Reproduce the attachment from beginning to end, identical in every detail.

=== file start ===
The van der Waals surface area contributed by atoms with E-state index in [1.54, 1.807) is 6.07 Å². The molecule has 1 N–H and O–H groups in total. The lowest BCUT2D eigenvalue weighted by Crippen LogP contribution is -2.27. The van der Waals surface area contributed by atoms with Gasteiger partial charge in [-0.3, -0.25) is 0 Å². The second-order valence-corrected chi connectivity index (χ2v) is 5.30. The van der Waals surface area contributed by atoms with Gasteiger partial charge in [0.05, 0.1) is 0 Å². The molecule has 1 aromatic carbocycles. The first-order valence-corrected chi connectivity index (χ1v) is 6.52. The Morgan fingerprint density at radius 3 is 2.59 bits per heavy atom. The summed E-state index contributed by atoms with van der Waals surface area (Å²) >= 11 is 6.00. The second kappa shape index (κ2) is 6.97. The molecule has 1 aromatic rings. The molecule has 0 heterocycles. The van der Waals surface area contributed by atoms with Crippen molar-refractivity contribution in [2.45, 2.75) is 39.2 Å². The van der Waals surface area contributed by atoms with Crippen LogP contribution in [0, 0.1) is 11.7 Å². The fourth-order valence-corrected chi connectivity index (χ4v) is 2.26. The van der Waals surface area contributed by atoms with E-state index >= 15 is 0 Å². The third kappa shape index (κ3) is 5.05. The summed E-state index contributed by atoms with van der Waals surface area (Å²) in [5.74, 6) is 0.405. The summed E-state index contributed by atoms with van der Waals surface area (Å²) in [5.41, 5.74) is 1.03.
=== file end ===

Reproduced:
The van der Waals surface area contributed by atoms with E-state index in [1.54, 1.807) is 6.07 Å². The molecule has 1 N–H and O–H groups in total. The lowest BCUT2D eigenvalue weighted by Crippen LogP contribution is -2.27. The van der Waals surface area contributed by atoms with Gasteiger partial charge in [-0.3, -0.25) is 0 Å². The second-order valence-corrected chi connectivity index (χ2v) is 5.30. The van der Waals surface area contributed by atoms with Gasteiger partial charge in [0.05, 0.1) is 0 Å². The molecule has 1 aromatic carbocycles. The first-order valence-corrected chi connectivity index (χ1v) is 6.52. The Morgan fingerprint density at radius 3 is 2.59 bits per heavy atom. The summed E-state index contributed by atoms with van der Waals surface area (Å²) >= 11 is 6.00. The second kappa shape index (κ2) is 6.97. The molecule has 1 aromatic rings. The molecule has 0 heterocycles. The van der Waals surface area contributed by atoms with Crippen molar-refractivity contribution in [2.45, 2.75) is 39.2 Å². The van der Waals surface area contributed by atoms with Crippen LogP contribution in [0, 0.1) is 11.7 Å². The fourth-order valence-corrected chi connectivity index (χ4v) is 2.26. The van der Waals surface area contributed by atoms with E-state index >= 15 is 0 Å². The third kappa shape index (κ3) is 5.05. The summed E-state index contributed by atoms with van der Waals surface area (Å²) in [5.74, 6) is 0.405. The summed E-state index contributed by atoms with van der Waals surface area (Å²) in [5.41, 5.74) is 1.03.